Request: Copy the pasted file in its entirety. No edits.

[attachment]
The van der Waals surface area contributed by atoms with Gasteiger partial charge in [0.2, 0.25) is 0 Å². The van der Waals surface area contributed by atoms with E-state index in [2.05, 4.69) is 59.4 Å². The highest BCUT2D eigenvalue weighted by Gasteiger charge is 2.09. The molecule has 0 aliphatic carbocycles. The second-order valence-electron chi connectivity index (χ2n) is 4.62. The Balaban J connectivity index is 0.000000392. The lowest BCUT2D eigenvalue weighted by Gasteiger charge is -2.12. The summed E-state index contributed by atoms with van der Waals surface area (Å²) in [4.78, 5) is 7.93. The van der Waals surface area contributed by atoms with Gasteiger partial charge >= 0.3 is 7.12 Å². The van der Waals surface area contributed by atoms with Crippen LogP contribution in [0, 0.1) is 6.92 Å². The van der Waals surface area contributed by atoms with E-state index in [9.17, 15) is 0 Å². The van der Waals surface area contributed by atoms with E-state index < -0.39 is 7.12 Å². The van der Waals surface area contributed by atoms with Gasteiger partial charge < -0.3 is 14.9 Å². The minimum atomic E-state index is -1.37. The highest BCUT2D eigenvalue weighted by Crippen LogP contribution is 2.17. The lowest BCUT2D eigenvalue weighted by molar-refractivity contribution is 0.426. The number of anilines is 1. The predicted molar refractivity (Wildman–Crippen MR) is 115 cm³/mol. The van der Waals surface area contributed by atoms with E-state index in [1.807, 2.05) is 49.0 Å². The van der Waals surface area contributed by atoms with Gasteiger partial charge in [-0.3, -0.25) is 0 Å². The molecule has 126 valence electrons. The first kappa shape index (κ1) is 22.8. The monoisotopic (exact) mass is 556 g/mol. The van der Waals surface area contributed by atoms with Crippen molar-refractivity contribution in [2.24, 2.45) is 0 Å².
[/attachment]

The van der Waals surface area contributed by atoms with Gasteiger partial charge in [0.2, 0.25) is 0 Å². The van der Waals surface area contributed by atoms with E-state index in [2.05, 4.69) is 59.4 Å². The highest BCUT2D eigenvalue weighted by Gasteiger charge is 2.09. The molecule has 0 aliphatic carbocycles. The second-order valence-electron chi connectivity index (χ2n) is 4.62. The Balaban J connectivity index is 0.000000392. The lowest BCUT2D eigenvalue weighted by Gasteiger charge is -2.12. The summed E-state index contributed by atoms with van der Waals surface area (Å²) in [4.78, 5) is 7.93. The van der Waals surface area contributed by atoms with Gasteiger partial charge >= 0.3 is 7.12 Å². The van der Waals surface area contributed by atoms with Crippen LogP contribution in [0, 0.1) is 6.92 Å². The van der Waals surface area contributed by atoms with E-state index in [9.17, 15) is 0 Å². The van der Waals surface area contributed by atoms with E-state index < -0.39 is 7.12 Å². The van der Waals surface area contributed by atoms with Gasteiger partial charge < -0.3 is 14.9 Å². The minimum atomic E-state index is -1.37. The highest BCUT2D eigenvalue weighted by Crippen LogP contribution is 2.17. The lowest BCUT2D eigenvalue weighted by molar-refractivity contribution is 0.426. The number of anilines is 1. The predicted molar refractivity (Wildman–Crippen MR) is 115 cm³/mol. The van der Waals surface area contributed by atoms with E-state index in [1.807, 2.05) is 49.0 Å². The van der Waals surface area contributed by atoms with Gasteiger partial charge in [-0.3, -0.25) is 0 Å². The molecule has 126 valence electrons. The first kappa shape index (κ1) is 22.8. The monoisotopic (exact) mass is 556 g/mol. The van der Waals surface area contributed by atoms with Crippen molar-refractivity contribution in [2.24, 2.45) is 0 Å².